Knuth stated that source code is meant to be read by humans, not machines. Code is going to be read by our peers more often than it is going to be modified and that’s why keeping it clean and well organized is key.
But cleaning up code very often means restructuring the sources in such a way that reviewing the changes becomes a nightmare with conventional diff tools (not to mention merging). And at the end of the day the outcome is that clean up is postponed or only performed during “refactor specific” tasks which tend to be much less frequently scheduled… negatively impacting the technical debt.
Uncle Bob to the rescue
Uncle Bob’s famous Clean Code is all about cleaning up and organizing the sources to make them easy to understand.
One of my favorite chapters covers code formatting and it states:
Code formatting is about communication, and communication is the professional developer’s first order of business.
The functionality that you create today has a good chance of changing in the next release, but the readability of your code will have a profound effect on all the changes that will ever be made.
There are a couple of rules of thumb that I consider worth mentioning:
- Vertical Distance: concepts that are closely related should be kept vertically close to each other
- Dependent Functions. If one function calls another, they should be vertically close, and the caller should be above the callee, if at all possible.
CodeAnalyzer.java as a code rearrangement example
Chapter 5 of Clean Code shows the well written CodeAnalyzer.java code with an easy to follow “newspaper like” vertical organization: every method has the callee methods below, which makes the class easier to understand.
But let’s start with a slightly modified CodeAnalizer.java where methods have been sorted by visibility instead of following the rules introduced above. The code structure will be like this:
As you can see public methods go first followed by the private ones. While it can be an acceptable way of organizing the code it certainly doesn’t help you “follow” the story.
Fixing a bug and repairing a window
Remember “broken window” from Pragmatic Programmer? We should always prevent the code base to deteriorate by improving it at any moment.
So, suppose we have to fix a bug within CodeAnalyzer.java. We spend some time understanding the code and then we see it would be much better to organize the class in a different way, with methods vertically arranged following the “dependent functions” recommendation from above.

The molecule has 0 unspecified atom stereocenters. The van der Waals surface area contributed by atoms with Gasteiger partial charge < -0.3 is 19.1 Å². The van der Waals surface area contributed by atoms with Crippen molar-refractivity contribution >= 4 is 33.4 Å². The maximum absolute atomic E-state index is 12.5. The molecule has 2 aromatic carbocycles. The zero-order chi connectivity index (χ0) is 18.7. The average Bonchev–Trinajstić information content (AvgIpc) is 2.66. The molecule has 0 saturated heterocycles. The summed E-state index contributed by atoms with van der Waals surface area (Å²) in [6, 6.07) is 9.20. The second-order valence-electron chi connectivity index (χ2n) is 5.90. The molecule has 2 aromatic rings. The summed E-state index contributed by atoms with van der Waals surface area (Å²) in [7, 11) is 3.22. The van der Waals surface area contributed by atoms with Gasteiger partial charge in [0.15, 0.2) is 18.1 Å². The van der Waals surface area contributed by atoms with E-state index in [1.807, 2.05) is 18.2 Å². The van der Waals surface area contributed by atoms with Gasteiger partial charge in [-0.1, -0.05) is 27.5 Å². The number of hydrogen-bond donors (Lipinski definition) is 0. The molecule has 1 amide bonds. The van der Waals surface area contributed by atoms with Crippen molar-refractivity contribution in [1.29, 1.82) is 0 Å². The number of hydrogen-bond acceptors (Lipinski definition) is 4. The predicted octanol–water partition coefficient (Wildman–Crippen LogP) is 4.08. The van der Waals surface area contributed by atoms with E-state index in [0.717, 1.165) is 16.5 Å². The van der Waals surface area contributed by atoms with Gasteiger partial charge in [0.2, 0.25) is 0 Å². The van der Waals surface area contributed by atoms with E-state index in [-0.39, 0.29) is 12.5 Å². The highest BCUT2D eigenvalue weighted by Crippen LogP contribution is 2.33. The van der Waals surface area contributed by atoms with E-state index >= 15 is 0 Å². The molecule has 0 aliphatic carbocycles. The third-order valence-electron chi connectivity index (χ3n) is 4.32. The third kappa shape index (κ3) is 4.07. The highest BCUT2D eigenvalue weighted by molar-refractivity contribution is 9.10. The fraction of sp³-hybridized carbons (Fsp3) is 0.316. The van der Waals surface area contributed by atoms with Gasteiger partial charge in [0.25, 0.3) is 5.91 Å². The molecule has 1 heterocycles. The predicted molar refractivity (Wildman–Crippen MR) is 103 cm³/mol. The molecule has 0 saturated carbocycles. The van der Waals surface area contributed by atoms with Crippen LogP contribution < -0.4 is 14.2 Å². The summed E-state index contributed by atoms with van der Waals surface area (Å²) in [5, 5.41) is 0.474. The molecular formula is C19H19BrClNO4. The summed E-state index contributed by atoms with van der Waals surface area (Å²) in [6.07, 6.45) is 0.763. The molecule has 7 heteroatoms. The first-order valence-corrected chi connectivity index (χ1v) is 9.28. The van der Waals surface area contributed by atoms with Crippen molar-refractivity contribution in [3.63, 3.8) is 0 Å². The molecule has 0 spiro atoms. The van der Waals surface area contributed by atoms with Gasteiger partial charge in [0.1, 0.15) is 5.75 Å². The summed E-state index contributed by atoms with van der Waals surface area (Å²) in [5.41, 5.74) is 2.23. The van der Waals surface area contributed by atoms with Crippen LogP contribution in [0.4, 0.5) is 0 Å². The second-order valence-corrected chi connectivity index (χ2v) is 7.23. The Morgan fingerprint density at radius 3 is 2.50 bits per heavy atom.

Suppose the final organization we follow (as described in Clean Code) is as follows:
We still didn’t modify a single line of code to fix a bug, but the file is already quite different.
Enter the diff hell
Suppose you checkin your code rearrangement right now (remember you even didn’t fix the bug yet).
Suppose that someone else from your team goes and checks your code now.
This is what a regular side by side diff tool will show:
A few changes and the text based tool trying to match unrelated blocks (like trying to match “findJavaFiles()” with “measureLine()” as shown above).
Obviously the tools are not helping here to embrace best practices...
So you don’t repair the broken windows
Confronted with the previous situation most teams will:
- Forbid “code rearrange” during bugfixing to avoid “code review hell”.
- As an outcome: the code will deteriorate since many opportunities to make it better will be loss.
There must be a better way
I often talk about how important “code merge” is but sometimes simple daily operations like diffing changes can greatly benefit slightly more clever tools. You’re going to be diffing much more often than merging at the end of the day, and as we’re going to see now, good diffing can help you enforcing good practices like cleaning up code when possible.
Suppose your tool instead of comparing text-blocks does something slightly more intelligent: what if it parses the code first and then compares based on the code structure instead of trying to do line-per-line text matching?
Well, the tool could be able to show you something like the following:
At first glance you’ll see methods were just moved (watch the “m” icons) and basically nothing has been modified yet from a functionality point of view. Quite easy to understand.
Better diffing means more focus on the problem to solve
Now suppose one of the moved methods was really modified. It would take a while to find out with the traditional text-based diff tool, but check what SemanticDiff can do:
Again it is very easy to find where the “real” change is and also to select the method and just diff its contents on a “subdiff” that lets you focus on the right part of the code:
In my case it was like this:
Our focus with SemanticMerge is not only merging but also trying to improve the toolset we have available as developers on a daily basis. Rendering changes on an understandable way can save precious time and as we’ve seen, help you adopt well-known best practices.